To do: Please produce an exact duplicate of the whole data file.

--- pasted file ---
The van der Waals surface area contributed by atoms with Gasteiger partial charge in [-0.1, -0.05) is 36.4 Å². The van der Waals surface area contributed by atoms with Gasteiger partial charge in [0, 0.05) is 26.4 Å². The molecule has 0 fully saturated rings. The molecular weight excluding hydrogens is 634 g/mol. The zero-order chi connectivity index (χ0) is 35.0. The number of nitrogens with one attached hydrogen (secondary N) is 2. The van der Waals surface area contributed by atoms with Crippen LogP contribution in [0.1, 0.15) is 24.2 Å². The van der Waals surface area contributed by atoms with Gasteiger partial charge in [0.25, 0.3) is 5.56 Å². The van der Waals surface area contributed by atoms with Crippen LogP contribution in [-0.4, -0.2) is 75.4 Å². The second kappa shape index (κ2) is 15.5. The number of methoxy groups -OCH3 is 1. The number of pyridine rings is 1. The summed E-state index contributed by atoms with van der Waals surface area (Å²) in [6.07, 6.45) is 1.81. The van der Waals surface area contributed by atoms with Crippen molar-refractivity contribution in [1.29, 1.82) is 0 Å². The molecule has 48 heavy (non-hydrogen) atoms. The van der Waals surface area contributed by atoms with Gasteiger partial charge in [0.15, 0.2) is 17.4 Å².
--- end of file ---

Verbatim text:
The van der Waals surface area contributed by atoms with Gasteiger partial charge in [-0.1, -0.05) is 36.4 Å². The van der Waals surface area contributed by atoms with Gasteiger partial charge in [0, 0.05) is 26.4 Å². The molecule has 0 fully saturated rings. The molecular weight excluding hydrogens is 634 g/mol. The zero-order chi connectivity index (χ0) is 35.0. The number of nitrogens with one attached hydrogen (secondary N) is 2. The van der Waals surface area contributed by atoms with Crippen LogP contribution in [0.1, 0.15) is 24.2 Å². The van der Waals surface area contributed by atoms with Gasteiger partial charge in [0.25, 0.3) is 5.56 Å². The van der Waals surface area contributed by atoms with Crippen LogP contribution in [-0.4, -0.2) is 75.4 Å². The second kappa shape index (κ2) is 15.5. The number of methoxy groups -OCH3 is 1. The number of pyridine rings is 1. The summed E-state index contributed by atoms with van der Waals surface area (Å²) in [6.07, 6.45) is 1.81. The van der Waals surface area contributed by atoms with Crippen molar-refractivity contribution in [1.29, 1.82) is 0 Å². The molecule has 48 heavy (non-hydrogen) atoms. The van der Waals surface area contributed by atoms with Gasteiger partial charge in [0.15, 0.2) is 17.4 Å².